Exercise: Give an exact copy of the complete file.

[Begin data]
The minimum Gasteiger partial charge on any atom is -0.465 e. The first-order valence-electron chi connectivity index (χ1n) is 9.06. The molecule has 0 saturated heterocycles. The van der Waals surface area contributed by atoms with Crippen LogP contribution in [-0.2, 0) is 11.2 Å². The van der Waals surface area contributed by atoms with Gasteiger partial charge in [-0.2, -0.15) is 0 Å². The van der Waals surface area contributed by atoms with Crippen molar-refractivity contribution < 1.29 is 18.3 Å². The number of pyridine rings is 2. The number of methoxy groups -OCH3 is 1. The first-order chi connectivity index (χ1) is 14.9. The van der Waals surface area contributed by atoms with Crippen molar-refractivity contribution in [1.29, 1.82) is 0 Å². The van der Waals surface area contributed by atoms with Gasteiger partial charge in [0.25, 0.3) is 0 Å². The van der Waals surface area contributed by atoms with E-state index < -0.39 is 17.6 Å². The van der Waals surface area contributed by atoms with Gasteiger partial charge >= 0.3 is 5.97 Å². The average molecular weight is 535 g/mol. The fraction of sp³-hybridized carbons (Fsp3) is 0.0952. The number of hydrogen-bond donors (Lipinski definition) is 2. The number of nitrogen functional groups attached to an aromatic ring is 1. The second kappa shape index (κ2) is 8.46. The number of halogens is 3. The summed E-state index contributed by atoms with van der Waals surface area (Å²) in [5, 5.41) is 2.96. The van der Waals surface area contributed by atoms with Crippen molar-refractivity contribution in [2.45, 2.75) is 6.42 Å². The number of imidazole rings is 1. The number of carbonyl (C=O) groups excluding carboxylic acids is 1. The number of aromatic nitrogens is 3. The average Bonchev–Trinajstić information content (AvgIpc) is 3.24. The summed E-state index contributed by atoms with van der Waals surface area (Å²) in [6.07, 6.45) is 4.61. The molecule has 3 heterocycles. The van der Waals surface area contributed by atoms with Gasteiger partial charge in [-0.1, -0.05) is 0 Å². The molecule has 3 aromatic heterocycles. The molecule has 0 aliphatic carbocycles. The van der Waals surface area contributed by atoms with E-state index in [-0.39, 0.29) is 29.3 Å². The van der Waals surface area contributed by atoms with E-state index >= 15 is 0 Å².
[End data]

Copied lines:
The minimum Gasteiger partial charge on any atom is -0.465 e. The first-order valence-electron chi connectivity index (χ1n) is 9.06. The molecule has 0 saturated heterocycles. The van der Waals surface area contributed by atoms with Crippen LogP contribution in [-0.2, 0) is 11.2 Å². The van der Waals surface area contributed by atoms with Gasteiger partial charge in [-0.2, -0.15) is 0 Å². The van der Waals surface area contributed by atoms with Crippen molar-refractivity contribution < 1.29 is 18.3 Å². The number of pyridine rings is 2. The number of methoxy groups -OCH3 is 1. The first-order chi connectivity index (χ1) is 14.9. The van der Waals surface area contributed by atoms with Crippen molar-refractivity contribution in [1.29, 1.82) is 0 Å². The van der Waals surface area contributed by atoms with Gasteiger partial charge in [0.25, 0.3) is 0 Å². The van der Waals surface area contributed by atoms with E-state index < -0.39 is 17.6 Å². The van der Waals surface area contributed by atoms with Gasteiger partial charge >= 0.3 is 5.97 Å². The average molecular weight is 535 g/mol. The fraction of sp³-hybridized carbons (Fsp3) is 0.0952. The number of hydrogen-bond donors (Lipinski definition) is 2. The number of nitrogen functional groups attached to an aromatic ring is 1. The second kappa shape index (κ2) is 8.46. The number of halogens is 3. The summed E-state index contributed by atoms with van der Waals surface area (Å²) in [5, 5.41) is 2.96. The van der Waals surface area contributed by atoms with Crippen molar-refractivity contribution in [2.45, 2.75) is 6.42 Å². The number of imidazole rings is 1. The number of carbonyl (C=O) groups excluding carboxylic acids is 1. The number of aromatic nitrogens is 3. The average Bonchev–Trinajstić information content (AvgIpc) is 3.24. The summed E-state index contributed by atoms with van der Waals surface area (Å²) in [6.07, 6.45) is 4.61. The molecule has 3 heterocycles. The van der Waals surface area contributed by atoms with Gasteiger partial charge in [-0.1, -0.05) is 0 Å². The molecule has 3 aromatic heterocycles. The molecule has 0 aliphatic carbocycles. The van der Waals surface area contributed by atoms with E-state index in [-0.39, 0.29) is 29.3 Å². The van der Waals surface area contributed by atoms with E-state index >= 15 is 0 Å².